Betting in Russia

There are many points of interest in reference to gambling in Russia, both in terms of sportsbook and casino.

Until the 1980’s, all forms of gambling in Russia were strictly prohibited and highly policed, even between small groups of people or friends. After laws and regulations were removed during the aforementioned decade, Russia has moved on to establish a large, popular and profitable betting industry.

It is no surprise that heavy gambling interest is generated in Russia considering that it is the biggest country in the world and has a prominent, proud sporting culture and history.

As the number one sport, football generates the largest amount of sports betting interest amongst Russians, particularly in Moscow which is the home to over a half a dozen famous football teams including Spartak and Lokomotiv. Bets on football can be placed through the national Sports Lottery, a pools-like system which offers jackpot prizes for a series of correct results.

The Russian Sports Lottery has also provided many economic benefits to the country and even helped fund the 1980 Olympic Games which were held in the capital.

Football bets and wagers on other sports can also be placed at one of the many licenced betting shops which trade freely throughout the country.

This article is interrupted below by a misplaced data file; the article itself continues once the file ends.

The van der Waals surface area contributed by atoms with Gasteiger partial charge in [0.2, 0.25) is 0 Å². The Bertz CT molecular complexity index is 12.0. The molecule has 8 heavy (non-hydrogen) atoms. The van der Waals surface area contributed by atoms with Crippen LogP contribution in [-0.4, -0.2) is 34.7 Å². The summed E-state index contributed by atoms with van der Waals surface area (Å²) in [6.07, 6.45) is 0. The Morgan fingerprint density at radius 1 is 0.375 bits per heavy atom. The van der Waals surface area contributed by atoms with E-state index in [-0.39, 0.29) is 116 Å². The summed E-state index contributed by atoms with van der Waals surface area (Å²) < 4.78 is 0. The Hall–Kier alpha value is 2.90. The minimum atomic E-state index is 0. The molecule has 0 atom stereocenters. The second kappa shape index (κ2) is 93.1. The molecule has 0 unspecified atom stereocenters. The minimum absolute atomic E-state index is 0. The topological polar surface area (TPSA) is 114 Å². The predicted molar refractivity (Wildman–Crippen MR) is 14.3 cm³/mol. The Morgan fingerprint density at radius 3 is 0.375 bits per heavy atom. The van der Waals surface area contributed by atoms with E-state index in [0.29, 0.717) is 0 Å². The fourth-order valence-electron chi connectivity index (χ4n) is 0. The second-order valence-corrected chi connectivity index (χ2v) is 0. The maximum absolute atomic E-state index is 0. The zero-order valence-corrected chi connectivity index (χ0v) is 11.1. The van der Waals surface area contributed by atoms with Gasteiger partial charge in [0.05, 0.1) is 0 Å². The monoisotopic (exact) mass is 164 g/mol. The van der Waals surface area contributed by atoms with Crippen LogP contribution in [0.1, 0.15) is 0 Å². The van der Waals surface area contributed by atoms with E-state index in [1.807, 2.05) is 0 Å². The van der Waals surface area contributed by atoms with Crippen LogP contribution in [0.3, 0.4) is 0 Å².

Russia’s biggest bookmaker is Fonbet, who also operate internationally online. The company is extremely popular with Russian people due to the wide range of betting opportunities it offers as well as the solid reputation it has garnered since being founded in 1994.

Many Russians do opt to use foreign sportsbooks however as they provide backers with an even greater variety of choice and price competition. A lot of offshore online betting firms also offer the Russian language for ease of use.

Although sports betting enjoys a great deal of freedom in Russia both on land and on the internet, casino betting has been regulated and compressed in recent times. In 2006, the Russian government, led by Vladimir Putin, opted to remove casino establishments from the major cities and relocate them to specially designated ‘gambling zones’ including Siberia and European Russia.

The move is thought to have been made in order to protect Russia’s social gambling status and prevent the major cities from being dominated by casino environments.

The upheaval apparently left many businessmen unhappy although the Russian public, on the main, were glad of the changes.

Undoubtedly, Russia has demonstrated to great effect how a positive, healthy and lucrative gambling industry can be quickly attained and how prosperous that can be economically for a country – as well as providing social benefits for the public and in particular sports fans.

Relocation of mass casino’s is also likely to remove any danger of social gambling problems within Russia’s busiest cities and communities, instead placing emphasis on the casinos as a special feature and tourism attraction of their new locations.

Putin apparently insisted that all changes were made to benefit the majority without completely outlawing casino trade.

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